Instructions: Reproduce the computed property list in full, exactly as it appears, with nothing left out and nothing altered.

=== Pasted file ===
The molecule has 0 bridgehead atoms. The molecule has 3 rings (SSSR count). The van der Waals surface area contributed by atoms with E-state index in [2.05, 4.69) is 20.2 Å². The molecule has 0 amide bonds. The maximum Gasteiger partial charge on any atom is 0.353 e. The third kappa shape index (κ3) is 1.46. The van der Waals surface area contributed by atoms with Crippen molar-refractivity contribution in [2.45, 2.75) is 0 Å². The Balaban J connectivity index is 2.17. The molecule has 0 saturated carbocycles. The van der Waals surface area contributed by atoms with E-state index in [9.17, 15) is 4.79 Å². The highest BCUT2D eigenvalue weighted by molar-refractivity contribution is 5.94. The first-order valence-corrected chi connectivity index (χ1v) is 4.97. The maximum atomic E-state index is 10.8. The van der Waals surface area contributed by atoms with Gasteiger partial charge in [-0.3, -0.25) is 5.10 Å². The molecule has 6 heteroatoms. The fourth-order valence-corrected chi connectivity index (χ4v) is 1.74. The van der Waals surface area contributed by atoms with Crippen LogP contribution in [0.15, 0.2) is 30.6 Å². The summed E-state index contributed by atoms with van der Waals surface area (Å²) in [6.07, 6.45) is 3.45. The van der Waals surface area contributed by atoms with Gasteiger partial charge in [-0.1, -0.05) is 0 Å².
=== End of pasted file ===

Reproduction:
The molecule has 0 bridgehead atoms. The molecule has 3 rings (SSSR count). The van der Waals surface area contributed by atoms with E-state index in [2.05, 4.69) is 20.2 Å². The molecule has 0 amide bonds. The maximum Gasteiger partial charge on any atom is 0.353 e. The third kappa shape index (κ3) is 1.46. The van der Waals surface area contributed by atoms with Crippen molar-refractivity contribution in [2.45, 2.75) is 0 Å². The Balaban J connectivity index is 2.17. The molecule has 0 saturated carbocycles. The van der Waals surface area contributed by atoms with E-state index in [9.17, 15) is 4.79 Å². The highest BCUT2D eigenvalue weighted by molar-refractivity contribution is 5.94. The first-order valence-corrected chi connectivity index (χ1v) is 4.97. The maximum atomic E-state index is 10.8. The van der Waals surface area contributed by atoms with Gasteiger partial charge in [-0.3, -0.25) is 5.10 Å². The molecule has 6 heteroatoms. The fourth-order valence-corrected chi connectivity index (χ4v) is 1.74. The van der Waals surface area contributed by atoms with Crippen LogP contribution in [0.15, 0.2) is 30.6 Å². The summed E-state index contributed by atoms with van der Waals surface area (Å²) in [6.07, 6.45) is 3.45. The van der Waals surface area contributed by atoms with Gasteiger partial charge in [-0.1, -0.05) is 0 Å².